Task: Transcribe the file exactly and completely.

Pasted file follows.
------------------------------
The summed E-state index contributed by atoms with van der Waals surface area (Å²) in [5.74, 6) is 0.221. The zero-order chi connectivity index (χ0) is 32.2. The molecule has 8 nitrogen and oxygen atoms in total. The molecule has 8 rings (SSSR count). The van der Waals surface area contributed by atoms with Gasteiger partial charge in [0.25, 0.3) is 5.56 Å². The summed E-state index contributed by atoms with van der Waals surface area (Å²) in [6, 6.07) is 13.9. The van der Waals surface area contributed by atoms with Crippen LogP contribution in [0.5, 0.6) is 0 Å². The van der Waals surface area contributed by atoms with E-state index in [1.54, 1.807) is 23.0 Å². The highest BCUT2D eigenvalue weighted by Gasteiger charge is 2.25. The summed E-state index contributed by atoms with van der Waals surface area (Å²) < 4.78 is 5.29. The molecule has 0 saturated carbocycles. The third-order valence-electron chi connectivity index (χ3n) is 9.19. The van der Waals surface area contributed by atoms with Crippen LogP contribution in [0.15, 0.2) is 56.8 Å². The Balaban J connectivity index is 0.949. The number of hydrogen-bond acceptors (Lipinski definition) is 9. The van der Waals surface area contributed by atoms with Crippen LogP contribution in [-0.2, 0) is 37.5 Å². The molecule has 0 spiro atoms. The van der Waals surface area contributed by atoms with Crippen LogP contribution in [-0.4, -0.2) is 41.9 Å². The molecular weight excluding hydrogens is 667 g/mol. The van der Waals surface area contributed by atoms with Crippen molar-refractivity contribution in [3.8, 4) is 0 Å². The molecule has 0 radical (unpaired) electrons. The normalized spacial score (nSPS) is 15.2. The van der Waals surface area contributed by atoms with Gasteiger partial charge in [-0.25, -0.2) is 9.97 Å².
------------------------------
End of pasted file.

The summed E-state index contributed by atoms with van der Waals surface area (Å²) in [5.74, 6) is 0.221. The zero-order chi connectivity index (χ0) is 32.2. The molecule has 8 nitrogen and oxygen atoms in total. The molecule has 8 rings (SSSR count). The van der Waals surface area contributed by atoms with Gasteiger partial charge in [0.25, 0.3) is 5.56 Å². The summed E-state index contributed by atoms with van der Waals surface area (Å²) in [6, 6.07) is 13.9. The van der Waals surface area contributed by atoms with Crippen LogP contribution in [0.5, 0.6) is 0 Å². The van der Waals surface area contributed by atoms with E-state index in [1.54, 1.807) is 23.0 Å². The highest BCUT2D eigenvalue weighted by Gasteiger charge is 2.25. The summed E-state index contributed by atoms with van der Waals surface area (Å²) < 4.78 is 5.29. The molecule has 0 saturated carbocycles. The third-order valence-electron chi connectivity index (χ3n) is 9.19. The van der Waals surface area contributed by atoms with Crippen LogP contribution in [0.15, 0.2) is 56.8 Å². The Balaban J connectivity index is 0.949. The number of hydrogen-bond acceptors (Lipinski definition) is 9. The van der Waals surface area contributed by atoms with Crippen LogP contribution in [-0.2, 0) is 37.5 Å². The molecule has 0 spiro atoms. The van der Waals surface area contributed by atoms with Crippen LogP contribution in [-0.4, -0.2) is 41.9 Å². The molecular weight excluding hydrogens is 667 g/mol. The van der Waals surface area contributed by atoms with Crippen molar-refractivity contribution in [3.8, 4) is 0 Å². The molecule has 0 radical (unpaired) electrons. The normalized spacial score (nSPS) is 15.2. The van der Waals surface area contributed by atoms with Gasteiger partial charge in [-0.25, -0.2) is 9.97 Å².